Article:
Migration Routes and Wintering Area

The autumn mean initial migration direction was 182° for the tracked birds, with one bird taking a more easterly initial direction (Figure 1A). Four of the birds shifted to a direction towards SW through Europe to reach Africa via Gibraltar, while two crossed the Mediterranean via the Balkan and/or Apennine Peninsulas to arrive in Africa near Cap Bon, Tunisia (Figure 1A). Within West Africa migration proceeded towards south, while the two individuals entering Africa near Cap Bon proceeded towards SSW. Five of the birds aggregated in Central West Africa (latitudes 5.97°N–11.05°N; longitudes 7.85°W–11.99°W), with one bird taking a more southerly route towards the final wintering area in Central Africa that involved an open sea crossing (Figure 1A). Five of the birds made stopovers in West Africa, lasting between 10 and 56 days, before proceeding to the wintering area in Central Africa.

Figure 1. Migration tracks of swifts.

(A) Autumn migration tracks for 6 individuals where filled circles represent 3-day average positions and filled yellow circles represent stopover periods when the bird did not move (2 days or more). Dotted lines indicate lack of data around autumn equinox. (B) Spring migration tracks for the same birds as in (A).

All six birds spent the winter in the same general area in Central Africa between latitudes 0.97°N–3.20°S and longitudes 10.42°E–19.38°E (Figure 2), during a period of on average 198 days (range 172–243 days). Three of the birds shifted location during the winter (Figure 2), while one of these (7969) returned to the area where it had spent the first part of the winter.

Figure 2. Winter locations for swifts.

Symbols represent daily positions of 6 individual swifts during the winter period, with colours showing individual locations. Three individuals (7882, 7964 and 7969) changed location during the winter as indicated by triangles. Details for each individual are found in Figure S1.

Spring migration routes were similar to the autumn routes, while five of the birds visited a rather restricted area in SW West Africa (Liberia), where they stopped over for on average 7 days (SD = 4.1, range 2.5–11.5 days), before continuing towards NNE across Sahara (Fig. 1B). One bird, breeding in the colony in southern Sweden (see Methods), took a more direct route through Central Sahara and crossed the Central Mediterranean to reach the Balkan Peninsula on the way north (Figure 1B). The overall migration direction through Europe was NNE in five of the birds, except the individual arriving in Balkan, from where it took a NNW-direction towards its breeding site in southern Sweden. The individual breeding at the northern site shifted from NNE towards NNW during the last migration leg that involved a flight across the Baltic Sea (Figure 1B).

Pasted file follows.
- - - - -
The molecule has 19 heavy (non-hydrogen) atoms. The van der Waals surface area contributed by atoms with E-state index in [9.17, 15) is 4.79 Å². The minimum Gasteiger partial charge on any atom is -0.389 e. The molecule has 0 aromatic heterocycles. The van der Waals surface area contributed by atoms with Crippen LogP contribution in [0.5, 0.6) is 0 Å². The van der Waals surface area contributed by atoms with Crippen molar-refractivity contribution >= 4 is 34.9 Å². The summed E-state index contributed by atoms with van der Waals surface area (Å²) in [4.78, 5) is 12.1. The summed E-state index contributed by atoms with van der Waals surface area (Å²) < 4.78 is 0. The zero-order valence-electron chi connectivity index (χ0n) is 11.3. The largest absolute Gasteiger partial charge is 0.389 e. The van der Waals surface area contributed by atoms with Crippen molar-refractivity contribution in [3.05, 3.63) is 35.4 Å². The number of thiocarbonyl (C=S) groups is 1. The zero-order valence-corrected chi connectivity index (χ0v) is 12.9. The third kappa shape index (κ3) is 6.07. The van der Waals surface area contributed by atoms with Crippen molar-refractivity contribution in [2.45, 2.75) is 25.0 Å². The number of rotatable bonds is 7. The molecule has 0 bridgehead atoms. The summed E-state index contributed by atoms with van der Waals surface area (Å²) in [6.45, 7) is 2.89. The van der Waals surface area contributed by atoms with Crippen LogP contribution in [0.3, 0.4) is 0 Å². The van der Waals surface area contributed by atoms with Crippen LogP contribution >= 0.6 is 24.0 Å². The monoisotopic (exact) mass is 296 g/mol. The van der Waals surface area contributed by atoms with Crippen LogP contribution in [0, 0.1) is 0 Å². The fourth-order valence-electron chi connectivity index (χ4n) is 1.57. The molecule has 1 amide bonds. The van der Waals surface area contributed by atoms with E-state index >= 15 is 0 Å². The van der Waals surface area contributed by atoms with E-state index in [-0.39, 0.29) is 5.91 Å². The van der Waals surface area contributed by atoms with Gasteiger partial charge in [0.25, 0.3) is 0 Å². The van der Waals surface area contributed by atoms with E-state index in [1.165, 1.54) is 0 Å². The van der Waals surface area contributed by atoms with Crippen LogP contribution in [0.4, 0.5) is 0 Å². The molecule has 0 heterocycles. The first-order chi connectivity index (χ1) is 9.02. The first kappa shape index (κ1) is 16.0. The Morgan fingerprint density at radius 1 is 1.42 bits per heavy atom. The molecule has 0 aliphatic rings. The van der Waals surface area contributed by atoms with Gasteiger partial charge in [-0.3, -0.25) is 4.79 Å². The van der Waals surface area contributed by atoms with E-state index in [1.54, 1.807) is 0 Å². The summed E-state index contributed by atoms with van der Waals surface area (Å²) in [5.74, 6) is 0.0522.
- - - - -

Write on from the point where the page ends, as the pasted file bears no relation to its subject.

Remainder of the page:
The autumn migration route was on average 53% longer than the direct route between the breeding site and the wintering area, while it was slightly more direct during spring migration with a 43% detour. The difference between autumn and spring detours was however not significant (Matched pair test, P>0.36).

Migration Strategy

The duration of the entire autumn migration was on average 69 days (range 30–99 days), divided into 30 days of travelling and 39 days of stopover (i.e. stops >2 days, see Methods). The large variation was due to that three individuals spent lengthy stopovers of 56–82 days in West Africa (Table 1, Figure 1A). Corresponding numbers for spring migration was 29 days duration (range 18–34 days), divided between 21 days of travelling and 8 days at stopovers (Table 1). The number of travelling days did not differ significantly between autumn and spring (Matched pair, t = 1.82, P = 0.064), while number of days at stopovers did (t = 2.30, P = 0.035). Also the total duration of migration differed between the seasons with an average duration of 69 and 29 days (t = 3.46, P = 0.009), respectively. However, this difference is largely due to very long stopovers in three individuals during the autumn migration. Stopover periods were more evenly distributed along the migration route during autumn migration compared with the spring, when the stopovers were concentrated to sites in West Africa (Liberia) and after the Sahara crossing (Figure 1). Those individuals stopping for the shortest periods south of the Sahara before the northward spring migration (0, 2.5 and 2.5 days, respectively) were those that also stopped over in North Africa and the Balkan, while the birds stopping for longer periods south of the Sahara (7, 9.5, and 11.5 days) did not stop after having crossed the Sahara (P = 0.012, Mann-Whitney U-test).